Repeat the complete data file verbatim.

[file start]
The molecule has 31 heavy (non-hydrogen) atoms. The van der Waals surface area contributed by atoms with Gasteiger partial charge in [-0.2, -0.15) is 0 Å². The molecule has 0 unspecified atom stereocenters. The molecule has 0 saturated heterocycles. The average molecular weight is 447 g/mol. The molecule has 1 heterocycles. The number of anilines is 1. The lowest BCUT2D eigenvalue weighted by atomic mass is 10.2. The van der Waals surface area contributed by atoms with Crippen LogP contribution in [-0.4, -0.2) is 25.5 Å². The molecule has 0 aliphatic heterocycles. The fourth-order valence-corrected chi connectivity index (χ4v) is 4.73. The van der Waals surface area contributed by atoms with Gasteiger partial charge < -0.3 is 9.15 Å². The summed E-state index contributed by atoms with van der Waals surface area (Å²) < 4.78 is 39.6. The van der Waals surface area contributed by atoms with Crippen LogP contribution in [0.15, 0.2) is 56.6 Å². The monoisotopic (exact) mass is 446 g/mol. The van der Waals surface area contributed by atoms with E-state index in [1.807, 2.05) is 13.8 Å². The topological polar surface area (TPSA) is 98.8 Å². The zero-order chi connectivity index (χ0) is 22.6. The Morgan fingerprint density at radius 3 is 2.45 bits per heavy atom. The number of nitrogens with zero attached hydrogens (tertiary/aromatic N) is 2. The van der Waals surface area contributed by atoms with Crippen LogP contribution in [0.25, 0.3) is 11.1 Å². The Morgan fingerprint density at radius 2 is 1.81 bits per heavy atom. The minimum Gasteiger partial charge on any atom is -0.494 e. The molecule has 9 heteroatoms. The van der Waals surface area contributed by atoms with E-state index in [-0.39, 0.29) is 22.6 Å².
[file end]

The molecule has 31 heavy (non-hydrogen) atoms. The van der Waals surface area contributed by atoms with Gasteiger partial charge in [-0.2, -0.15) is 0 Å². The molecule has 0 unspecified atom stereocenters. The molecule has 0 saturated heterocycles. The average molecular weight is 447 g/mol. The molecule has 1 heterocycles. The number of anilines is 1. The lowest BCUT2D eigenvalue weighted by atomic mass is 10.2. The van der Waals surface area contributed by atoms with Crippen LogP contribution in [-0.4, -0.2) is 25.5 Å². The molecule has 0 aliphatic heterocycles. The fourth-order valence-corrected chi connectivity index (χ4v) is 4.73. The van der Waals surface area contributed by atoms with Gasteiger partial charge < -0.3 is 9.15 Å². The summed E-state index contributed by atoms with van der Waals surface area (Å²) < 4.78 is 39.6. The van der Waals surface area contributed by atoms with Crippen LogP contribution in [0.15, 0.2) is 56.6 Å². The monoisotopic (exact) mass is 446 g/mol. The van der Waals surface area contributed by atoms with E-state index in [1.807, 2.05) is 13.8 Å². The topological polar surface area (TPSA) is 98.8 Å². The zero-order chi connectivity index (χ0) is 22.6. The Morgan fingerprint density at radius 3 is 2.45 bits per heavy atom. The number of nitrogens with zero attached hydrogens (tertiary/aromatic N) is 2. The van der Waals surface area contributed by atoms with Crippen LogP contribution in [0.25, 0.3) is 11.1 Å². The Morgan fingerprint density at radius 2 is 1.81 bits per heavy atom. The minimum Gasteiger partial charge on any atom is -0.494 e. The molecule has 9 heteroatoms. The van der Waals surface area contributed by atoms with E-state index in [-0.39, 0.29) is 22.6 Å².